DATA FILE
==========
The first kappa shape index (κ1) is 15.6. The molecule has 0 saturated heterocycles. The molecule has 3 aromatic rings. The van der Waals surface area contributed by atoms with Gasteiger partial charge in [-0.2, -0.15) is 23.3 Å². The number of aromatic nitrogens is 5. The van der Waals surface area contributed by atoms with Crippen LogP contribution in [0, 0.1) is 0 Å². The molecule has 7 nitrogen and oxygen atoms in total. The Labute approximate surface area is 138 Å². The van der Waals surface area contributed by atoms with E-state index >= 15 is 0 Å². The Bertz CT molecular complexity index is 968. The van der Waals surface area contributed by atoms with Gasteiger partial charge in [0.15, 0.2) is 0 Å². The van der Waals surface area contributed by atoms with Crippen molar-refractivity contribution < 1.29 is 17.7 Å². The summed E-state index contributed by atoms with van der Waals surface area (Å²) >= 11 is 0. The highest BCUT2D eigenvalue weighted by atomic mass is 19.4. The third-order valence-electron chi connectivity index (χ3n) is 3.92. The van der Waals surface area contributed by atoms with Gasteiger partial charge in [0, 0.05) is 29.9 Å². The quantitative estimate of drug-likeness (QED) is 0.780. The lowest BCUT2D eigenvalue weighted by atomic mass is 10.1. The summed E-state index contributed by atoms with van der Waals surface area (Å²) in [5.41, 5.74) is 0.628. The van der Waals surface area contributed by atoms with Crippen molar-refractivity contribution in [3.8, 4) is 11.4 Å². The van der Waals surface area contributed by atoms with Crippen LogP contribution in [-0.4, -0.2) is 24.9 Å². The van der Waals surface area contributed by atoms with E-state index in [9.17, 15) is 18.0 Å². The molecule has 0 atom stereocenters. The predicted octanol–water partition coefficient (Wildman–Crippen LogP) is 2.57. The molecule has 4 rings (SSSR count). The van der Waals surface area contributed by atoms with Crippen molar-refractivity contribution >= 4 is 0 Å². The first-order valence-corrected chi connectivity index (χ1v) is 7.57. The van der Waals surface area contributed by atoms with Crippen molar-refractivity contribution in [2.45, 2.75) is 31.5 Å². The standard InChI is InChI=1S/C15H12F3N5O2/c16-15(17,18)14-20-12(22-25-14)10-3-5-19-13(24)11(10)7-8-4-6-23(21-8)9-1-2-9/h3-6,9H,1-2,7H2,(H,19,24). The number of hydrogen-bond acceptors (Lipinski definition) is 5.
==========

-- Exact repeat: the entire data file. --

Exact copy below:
The first kappa shape index (κ1) is 15.6. The molecule has 0 saturated heterocycles. The molecule has 3 aromatic rings. The van der Waals surface area contributed by atoms with Gasteiger partial charge in [-0.2, -0.15) is 23.3 Å². The number of aromatic nitrogens is 5. The van der Waals surface area contributed by atoms with Crippen LogP contribution in [0, 0.1) is 0 Å². The molecule has 7 nitrogen and oxygen atoms in total. The Labute approximate surface area is 138 Å². The van der Waals surface area contributed by atoms with E-state index >= 15 is 0 Å². The Bertz CT molecular complexity index is 968. The van der Waals surface area contributed by atoms with Gasteiger partial charge in [0.15, 0.2) is 0 Å². The van der Waals surface area contributed by atoms with Crippen molar-refractivity contribution < 1.29 is 17.7 Å². The summed E-state index contributed by atoms with van der Waals surface area (Å²) >= 11 is 0. The highest BCUT2D eigenvalue weighted by atomic mass is 19.4. The third-order valence-electron chi connectivity index (χ3n) is 3.92. The van der Waals surface area contributed by atoms with Gasteiger partial charge in [0, 0.05) is 29.9 Å². The quantitative estimate of drug-likeness (QED) is 0.780. The lowest BCUT2D eigenvalue weighted by atomic mass is 10.1. The summed E-state index contributed by atoms with van der Waals surface area (Å²) in [5.41, 5.74) is 0.628. The van der Waals surface area contributed by atoms with Crippen molar-refractivity contribution in [3.8, 4) is 11.4 Å². The van der Waals surface area contributed by atoms with Crippen LogP contribution in [-0.4, -0.2) is 24.9 Å². The van der Waals surface area contributed by atoms with E-state index in [9.17, 15) is 18.0 Å². The molecule has 0 atom stereocenters. The predicted octanol–water partition coefficient (Wildman–Crippen LogP) is 2.57. The molecule has 4 rings (SSSR count). The van der Waals surface area contributed by atoms with Crippen molar-refractivity contribution >= 4 is 0 Å². The first-order valence-corrected chi connectivity index (χ1v) is 7.57. The van der Waals surface area contributed by atoms with Crippen molar-refractivity contribution in [2.45, 2.75) is 31.5 Å². The standard InChI is InChI=1S/C15H12F3N5O2/c16-15(17,18)14-20-12(22-25-14)10-3-5-19-13(24)11(10)7-8-4-6-23(21-8)9-1-2-9/h3-6,9H,1-2,7H2,(H,19,24). The number of hydrogen-bond acceptors (Lipinski definition) is 5.